JG: Trying to tackle disaster preparedness with game design. A few years ago, I produced a Zombie Apocalypse Disaster Preparedness game in San Francisco. We armed players with nerf guns and challenged them to run around the city completing missions they received on their smartphones. Some of the missions were ridiculous (zombie brain bashing target practice with... piñatas), but most were designed to foster basic disaster skills (learn how to bandage a burn wound, learn how to pack a survival kit, memorize emergency radio stations & plan evacuation routes). Meanwhile we hired actors dressed as zombies to chase them, and the game culminated in a Thriller dancemob at a local park.
TSP: Nerf guns? Zombies? Disaster and emergency training? That’s a powerful blend of ingredients.
JG: It was a blast! Then, Memorial Day Weekend, I produced a Wildfire Preparedness Game in my hometown (adorable photos on Facebook HERE) After the terrifying Yosemite fire last year, I wanted to do something to support the community that is so near and dear to my heart. Plus, who doesn’t want to organize a water balloon relay?
Up next is another project that’s very important to me: Score! Pop Up Swap. We have a party coming up August 21st in SF. Come one come all!
TSP: Would you mind expanding a bit on Score?
JG: So Score! is a community pop-up party / department store where everything is free. The purpose of the event is to reduce waste, re-brand the idea of sustainable fashion, support local entrepreneurs, raise money for charity, and have a fuckin’ ball. Attendees pay a small fee at the door, and when they go inside they drop off their donated items at different ‘departments’. Each ‘department’ has a brand affiliated with it that curates the experience. For example, in the past Nylon Magazine curated the clothing department, Etsy curated the Craft Department, local librarians curated Books Department, etc. The proceeds from the event go to our charity partners. At the end, all of the items left over are either recycled or re-purposed. In addition to all of this, there are DJs, live screen printing, nail art stations, photo booths, food trucks and a whole of ton of other stuff going on – it’s a party!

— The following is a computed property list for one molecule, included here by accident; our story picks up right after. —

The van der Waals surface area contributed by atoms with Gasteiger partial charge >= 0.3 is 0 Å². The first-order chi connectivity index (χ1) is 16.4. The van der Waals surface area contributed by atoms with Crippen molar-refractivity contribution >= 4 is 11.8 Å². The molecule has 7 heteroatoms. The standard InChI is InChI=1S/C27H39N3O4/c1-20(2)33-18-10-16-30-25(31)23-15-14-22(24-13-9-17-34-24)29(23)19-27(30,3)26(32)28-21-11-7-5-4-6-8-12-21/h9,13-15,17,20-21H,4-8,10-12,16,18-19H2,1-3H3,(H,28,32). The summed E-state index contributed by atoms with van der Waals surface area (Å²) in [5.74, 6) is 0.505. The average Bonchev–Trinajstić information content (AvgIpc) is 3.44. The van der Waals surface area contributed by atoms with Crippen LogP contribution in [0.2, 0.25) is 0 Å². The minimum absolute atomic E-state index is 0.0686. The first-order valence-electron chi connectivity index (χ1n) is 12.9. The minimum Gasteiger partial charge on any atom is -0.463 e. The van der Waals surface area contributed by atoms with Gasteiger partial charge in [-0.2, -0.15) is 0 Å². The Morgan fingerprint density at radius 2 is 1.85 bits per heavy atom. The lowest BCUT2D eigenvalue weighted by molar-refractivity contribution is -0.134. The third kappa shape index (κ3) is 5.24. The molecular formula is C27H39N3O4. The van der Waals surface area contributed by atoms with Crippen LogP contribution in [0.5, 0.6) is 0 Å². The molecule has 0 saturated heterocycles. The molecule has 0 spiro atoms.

TSP: Where do you hope to go next?
JG: In the past 3 years, I have produced over 300 games around the world with The Go Game. During that time, I’ve pursued and learned a lot about my passion: Empowering communities through play. Over the next few years, I really want to develop and launch a new concept - Disaster Preparedness Gaming.
JG: Because games connect people; games foster engagement and interaction. And studies have shown that building a strong social connection within your community can save lives.
Organizations like the CDC and FEMA have already tested the waters of innovative training strategies with online quizzes & graphic novels. But the problem is, these initiatives don't create muscle memory, they don't excite the imagination, and they don't bind people together.
But real-world adventure gaming gives individuals the chance to meet new people, learn new skills, and simulate positive outcomes. Will you remember emergency trivia from a quiz you took on a FEMA website? Maybe. Will you remember how it felt to assemble an emergency kit while being chased by zombies? No question.
TSP: The Wildfire Preparedness Game looked like a great success. How do you plan to continue to step towards that goal?
JG: In August, I'm embarking on a train trip from Portland to NYC to gather data from first responders and community organizers across the country. With this information, I'm developing game prototypes that will address tornados, hurricanes, floods, wildfires, earthquakes, etc.
TSP: Is the trip the Millennial Trains Project?
JG: You guessed it! Definitely check it out: Millennial Trains Project
TSP: How can we, the TSP community, help you get to where you want to go?
JG: My strength is in design and production, and as you can see, my storytelling skills are extremely dorky.
I'm looking for videographers, photographers, and journalists to help me tell this story of Disaster Preparedness Gaming. Whether it’s writing an article, doing a profile piece, creating a photo essay or helping to produce a video around the story of Disaster Preparedness Gaming, I need support to galvanize a greater discussion around the importance of being prepared for anything. I'm also working on an article that explores the intersection of preparedness strategies and game psychology.
Up until now, the "disaster narrative" has been centered on terror, helplessness and destruction. I believe we can change that. Let's focus on heroism, resilience, teamwork and triumph. We're all in this together, so let's do it with grace, sweat, empathy, and a healthy dash of humor.
If any of this excites your brain, let’s collaborate!